What happens when you change your "label" for another person? For example, you think of that person as "stubborn" (negative). You change that label to "determined". (positive) How does your thinking about the person change? The person doesn't change! Your experience of the person's behavior itself doesn't change! Yet you perceive and interpret their behavior differently. Based on how we choose to "label" people, places, things, and events in our environment, we create the "reality" in which we live. The good news is that we can change that reality whenever we wish!

Pros and Cons of Labeling Learners

D

espite their negative effects on children, many educators defend the use of labels. In the formative years of special education (mid-1940s to early 1970s), having sub-categories within the "learning disabilities" label enabled educators to advocate for specific groups of children. Educators claimed the following "advantages" for this labeling.

Every one of these "advantages" rests on the premise that there are distinct categories of children. Is this true? Even the "labelers" recognize that a "category" such as Autistic doesn't describe a fixed set of charateristics or behaviors. Thus, we now have "Autistic Spectrum Disorder," which includes everything from social-interaction difficulties (Asperger's, etc) to communication challenges, to a tendency to engage in repetetive behaviors. Additional labels such as "high-functioning autism" make it clear that any "generic" label is a gross simplification.(4)

We have paid a steep price for the gains made by students with disabilities. Once designated as "disabled," the label passes from one teacher to another through the child's cumulative record. Regardless of the high-sounding rhetoric, these children are considered "deficient." Here are just a few disadvantages to labeling learners.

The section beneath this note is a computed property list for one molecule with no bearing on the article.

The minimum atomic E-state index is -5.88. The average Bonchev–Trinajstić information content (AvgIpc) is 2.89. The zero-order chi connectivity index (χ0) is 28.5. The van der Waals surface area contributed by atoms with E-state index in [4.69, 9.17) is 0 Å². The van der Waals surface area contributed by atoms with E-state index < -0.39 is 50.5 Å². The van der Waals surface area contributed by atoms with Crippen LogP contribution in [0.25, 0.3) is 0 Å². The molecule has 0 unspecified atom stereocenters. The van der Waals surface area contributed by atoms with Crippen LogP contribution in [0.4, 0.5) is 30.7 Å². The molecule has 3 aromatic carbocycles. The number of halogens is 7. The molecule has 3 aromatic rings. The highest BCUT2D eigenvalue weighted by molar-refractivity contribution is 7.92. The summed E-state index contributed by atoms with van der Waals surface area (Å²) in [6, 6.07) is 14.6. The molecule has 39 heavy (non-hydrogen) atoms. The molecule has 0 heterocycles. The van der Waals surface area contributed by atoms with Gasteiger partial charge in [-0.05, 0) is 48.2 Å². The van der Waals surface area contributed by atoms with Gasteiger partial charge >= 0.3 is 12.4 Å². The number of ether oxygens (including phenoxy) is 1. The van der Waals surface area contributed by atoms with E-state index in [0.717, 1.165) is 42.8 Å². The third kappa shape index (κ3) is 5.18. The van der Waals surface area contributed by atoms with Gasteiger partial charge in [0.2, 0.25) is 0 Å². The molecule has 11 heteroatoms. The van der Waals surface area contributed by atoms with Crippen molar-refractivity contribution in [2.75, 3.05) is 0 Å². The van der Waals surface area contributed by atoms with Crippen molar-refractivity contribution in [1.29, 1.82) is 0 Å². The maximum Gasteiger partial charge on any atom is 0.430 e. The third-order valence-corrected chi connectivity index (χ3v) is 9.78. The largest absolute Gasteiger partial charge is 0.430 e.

The definition of child abuse includes causing emotional harm to children. Can anyone honestly defend the practice of "branding" children for the convenience of adults?


In the next article, we'll dig deeper into the whole concept of labels. Do they serve any useful purpose? What other downsides do they have? What would a school look like if the only label each person had was his or her name?


References
  1. Langer, E. J. (1989). Mindfulness. Reading, MA. Addison-Wesley Publishing Co. Inc
  2. Ginsberg, Alice (April 06, 2015). "'I Can't Breathe': How Some Schools are Suffocating Poor, Minority Students," Teachers College Record, http://www.tcrecord.org/Content.asp?ContentID=17924
  3. Academic Labeling and its Effects. http://www-scf.usc.edu/~sgabay/academic%20labeling.htm
  4. What are the Symptoms of Autism? https://www.autismspeaks.org/what-autism/symptoms
  5. Labeling and Disadvantages of Labeling. https://www.education.com/pdf/advantages-disadvantages-labeling/

Share This

Do you like what you find here? Are you intrigued? Please take the opportunity to share this page on your favorite social media site. It helps raise awareness and starts or adds to dialogue. Take a moment to share this page.